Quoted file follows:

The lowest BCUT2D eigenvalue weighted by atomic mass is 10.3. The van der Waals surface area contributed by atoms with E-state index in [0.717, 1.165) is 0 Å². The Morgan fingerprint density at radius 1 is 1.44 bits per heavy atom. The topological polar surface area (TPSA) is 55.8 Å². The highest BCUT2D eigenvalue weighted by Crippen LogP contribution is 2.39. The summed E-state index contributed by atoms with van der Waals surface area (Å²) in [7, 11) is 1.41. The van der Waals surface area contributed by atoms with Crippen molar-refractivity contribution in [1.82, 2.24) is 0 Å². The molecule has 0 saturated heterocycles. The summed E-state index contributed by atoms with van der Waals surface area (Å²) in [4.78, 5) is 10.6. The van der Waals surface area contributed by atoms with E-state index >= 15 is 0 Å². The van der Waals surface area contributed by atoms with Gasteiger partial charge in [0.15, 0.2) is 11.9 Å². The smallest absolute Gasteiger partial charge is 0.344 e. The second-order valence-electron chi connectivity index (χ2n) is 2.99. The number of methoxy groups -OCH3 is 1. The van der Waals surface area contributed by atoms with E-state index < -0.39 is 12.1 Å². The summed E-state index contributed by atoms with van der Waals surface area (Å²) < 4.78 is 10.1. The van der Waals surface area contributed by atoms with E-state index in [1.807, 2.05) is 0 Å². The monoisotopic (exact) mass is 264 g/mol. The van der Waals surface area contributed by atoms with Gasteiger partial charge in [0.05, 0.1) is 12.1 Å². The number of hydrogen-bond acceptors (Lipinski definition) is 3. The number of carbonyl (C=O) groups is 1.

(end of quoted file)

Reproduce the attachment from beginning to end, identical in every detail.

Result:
The lowest BCUT2D eigenvalue weighted by atomic mass is 10.3. The van der Waals surface area contributed by atoms with E-state index in [0.717, 1.165) is 0 Å². The Morgan fingerprint density at radius 1 is 1.44 bits per heavy atom. The topological polar surface area (TPSA) is 55.8 Å². The highest BCUT2D eigenvalue weighted by Crippen LogP contribution is 2.39. The summed E-state index contributed by atoms with van der Waals surface area (Å²) in [7, 11) is 1.41. The van der Waals surface area contributed by atoms with Crippen molar-refractivity contribution in [1.82, 2.24) is 0 Å². The molecule has 0 saturated heterocycles. The summed E-state index contributed by atoms with van der Waals surface area (Å²) in [4.78, 5) is 10.6. The van der Waals surface area contributed by atoms with E-state index >= 15 is 0 Å². The van der Waals surface area contributed by atoms with Gasteiger partial charge in [0.15, 0.2) is 11.9 Å². The smallest absolute Gasteiger partial charge is 0.344 e. The second-order valence-electron chi connectivity index (χ2n) is 2.99. The number of methoxy groups -OCH3 is 1. The van der Waals surface area contributed by atoms with E-state index < -0.39 is 12.1 Å². The summed E-state index contributed by atoms with van der Waals surface area (Å²) < 4.78 is 10.1. The van der Waals surface area contributed by atoms with E-state index in [1.807, 2.05) is 0 Å². The monoisotopic (exact) mass is 264 g/mol. The van der Waals surface area contributed by atoms with Gasteiger partial charge in [0.05, 0.1) is 12.1 Å². The number of hydrogen-bond acceptors (Lipinski definition) is 3. The number of carbonyl (C=O) groups is 1.